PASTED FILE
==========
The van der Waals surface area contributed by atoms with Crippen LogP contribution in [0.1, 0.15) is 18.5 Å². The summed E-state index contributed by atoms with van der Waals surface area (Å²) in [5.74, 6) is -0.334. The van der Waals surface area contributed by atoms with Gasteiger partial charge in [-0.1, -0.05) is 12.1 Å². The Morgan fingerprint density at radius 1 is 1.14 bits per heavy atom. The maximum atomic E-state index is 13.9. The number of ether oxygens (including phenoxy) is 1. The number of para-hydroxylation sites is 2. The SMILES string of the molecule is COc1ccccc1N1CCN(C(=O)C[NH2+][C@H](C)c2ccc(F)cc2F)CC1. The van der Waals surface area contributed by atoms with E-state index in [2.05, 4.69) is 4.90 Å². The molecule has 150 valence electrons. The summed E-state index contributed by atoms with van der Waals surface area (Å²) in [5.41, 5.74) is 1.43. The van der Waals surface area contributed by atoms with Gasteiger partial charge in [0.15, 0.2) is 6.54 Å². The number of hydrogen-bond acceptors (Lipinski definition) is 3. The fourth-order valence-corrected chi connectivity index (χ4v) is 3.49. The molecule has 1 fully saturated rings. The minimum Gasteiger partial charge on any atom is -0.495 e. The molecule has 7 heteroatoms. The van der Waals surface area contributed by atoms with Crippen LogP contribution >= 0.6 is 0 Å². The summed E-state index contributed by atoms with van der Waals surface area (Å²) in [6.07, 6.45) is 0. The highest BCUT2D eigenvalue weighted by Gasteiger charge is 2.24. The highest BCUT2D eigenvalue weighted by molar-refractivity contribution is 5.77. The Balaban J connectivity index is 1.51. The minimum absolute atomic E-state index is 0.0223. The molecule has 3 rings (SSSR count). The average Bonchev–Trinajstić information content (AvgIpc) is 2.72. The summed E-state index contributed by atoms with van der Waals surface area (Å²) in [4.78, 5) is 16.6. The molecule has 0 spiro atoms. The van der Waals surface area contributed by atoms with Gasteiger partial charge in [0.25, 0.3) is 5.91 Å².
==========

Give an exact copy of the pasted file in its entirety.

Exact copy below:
The van der Waals surface area contributed by atoms with Crippen LogP contribution in [0.1, 0.15) is 18.5 Å². The summed E-state index contributed by atoms with van der Waals surface area (Å²) in [5.74, 6) is -0.334. The van der Waals surface area contributed by atoms with Gasteiger partial charge in [-0.1, -0.05) is 12.1 Å². The Morgan fingerprint density at radius 1 is 1.14 bits per heavy atom. The maximum atomic E-state index is 13.9. The number of ether oxygens (including phenoxy) is 1. The number of para-hydroxylation sites is 2. The SMILES string of the molecule is COc1ccccc1N1CCN(C(=O)C[NH2+][C@H](C)c2ccc(F)cc2F)CC1. The van der Waals surface area contributed by atoms with E-state index in [2.05, 4.69) is 4.90 Å². The molecule has 150 valence electrons. The summed E-state index contributed by atoms with van der Waals surface area (Å²) in [5.41, 5.74) is 1.43. The van der Waals surface area contributed by atoms with Gasteiger partial charge in [0.15, 0.2) is 6.54 Å². The number of hydrogen-bond acceptors (Lipinski definition) is 3. The fourth-order valence-corrected chi connectivity index (χ4v) is 3.49. The molecule has 1 fully saturated rings. The minimum Gasteiger partial charge on any atom is -0.495 e. The molecule has 7 heteroatoms. The van der Waals surface area contributed by atoms with Crippen LogP contribution >= 0.6 is 0 Å². The summed E-state index contributed by atoms with van der Waals surface area (Å²) in [6.07, 6.45) is 0. The highest BCUT2D eigenvalue weighted by Gasteiger charge is 2.24. The highest BCUT2D eigenvalue weighted by molar-refractivity contribution is 5.77. The Balaban J connectivity index is 1.51. The minimum absolute atomic E-state index is 0.0223. The molecule has 3 rings (SSSR count). The average Bonchev–Trinajstić information content (AvgIpc) is 2.72. The summed E-state index contributed by atoms with van der Waals surface area (Å²) in [4.78, 5) is 16.6. The molecule has 0 spiro atoms. The van der Waals surface area contributed by atoms with Gasteiger partial charge in [0.25, 0.3) is 5.91 Å².